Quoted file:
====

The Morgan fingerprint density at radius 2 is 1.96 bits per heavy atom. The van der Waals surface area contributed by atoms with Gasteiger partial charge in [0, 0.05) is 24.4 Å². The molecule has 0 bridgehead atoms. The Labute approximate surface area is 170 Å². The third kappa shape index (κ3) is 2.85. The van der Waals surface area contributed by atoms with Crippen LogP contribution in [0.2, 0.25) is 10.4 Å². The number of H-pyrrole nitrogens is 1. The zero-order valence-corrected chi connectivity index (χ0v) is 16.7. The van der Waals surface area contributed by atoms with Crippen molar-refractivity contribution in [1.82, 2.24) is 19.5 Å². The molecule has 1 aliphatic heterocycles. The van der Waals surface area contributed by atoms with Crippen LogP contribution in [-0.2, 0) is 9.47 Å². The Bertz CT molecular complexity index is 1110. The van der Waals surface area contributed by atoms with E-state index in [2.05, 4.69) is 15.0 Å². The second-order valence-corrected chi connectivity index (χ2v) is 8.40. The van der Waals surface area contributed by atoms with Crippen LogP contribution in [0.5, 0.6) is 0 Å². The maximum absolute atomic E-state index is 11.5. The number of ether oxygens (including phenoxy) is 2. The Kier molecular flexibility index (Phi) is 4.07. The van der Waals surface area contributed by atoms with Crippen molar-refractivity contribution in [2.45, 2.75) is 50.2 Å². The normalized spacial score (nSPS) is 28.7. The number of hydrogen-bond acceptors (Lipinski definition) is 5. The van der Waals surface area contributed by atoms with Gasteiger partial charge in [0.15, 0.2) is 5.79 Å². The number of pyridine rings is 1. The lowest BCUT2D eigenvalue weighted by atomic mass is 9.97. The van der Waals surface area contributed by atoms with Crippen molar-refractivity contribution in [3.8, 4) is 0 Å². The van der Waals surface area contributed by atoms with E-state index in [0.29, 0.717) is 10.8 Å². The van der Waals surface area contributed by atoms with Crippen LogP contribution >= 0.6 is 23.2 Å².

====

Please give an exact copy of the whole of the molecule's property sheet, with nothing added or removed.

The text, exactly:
The Morgan fingerprint density at radius 2 is 1.96 bits per heavy atom. The van der Waals surface area contributed by atoms with Gasteiger partial charge in [0, 0.05) is 24.4 Å². The molecule has 0 bridgehead atoms. The Labute approximate surface area is 170 Å². The third kappa shape index (κ3) is 2.85. The van der Waals surface area contributed by atoms with Crippen LogP contribution in [0.2, 0.25) is 10.4 Å². The number of H-pyrrole nitrogens is 1. The zero-order valence-corrected chi connectivity index (χ0v) is 16.7. The van der Waals surface area contributed by atoms with Crippen molar-refractivity contribution in [1.82, 2.24) is 19.5 Å². The molecule has 1 aliphatic heterocycles. The van der Waals surface area contributed by atoms with Crippen LogP contribution in [-0.2, 0) is 9.47 Å². The Bertz CT molecular complexity index is 1110. The van der Waals surface area contributed by atoms with E-state index in [2.05, 4.69) is 15.0 Å². The second-order valence-corrected chi connectivity index (χ2v) is 8.40. The van der Waals surface area contributed by atoms with Crippen LogP contribution in [0.5, 0.6) is 0 Å². The maximum absolute atomic E-state index is 11.5. The number of ether oxygens (including phenoxy) is 2. The Kier molecular flexibility index (Phi) is 4.07. The van der Waals surface area contributed by atoms with Crippen molar-refractivity contribution in [2.45, 2.75) is 50.2 Å². The normalized spacial score (nSPS) is 28.7. The number of hydrogen-bond acceptors (Lipinski definition) is 5. The van der Waals surface area contributed by atoms with Gasteiger partial charge in [0.15, 0.2) is 5.79 Å². The number of pyridine rings is 1. The lowest BCUT2D eigenvalue weighted by atomic mass is 9.97. The van der Waals surface area contributed by atoms with Crippen molar-refractivity contribution in [3.8, 4) is 0 Å². The van der Waals surface area contributed by atoms with E-state index in [0.29, 0.717) is 10.8 Å². The van der Waals surface area contributed by atoms with Crippen LogP contribution >= 0.6 is 23.2 Å².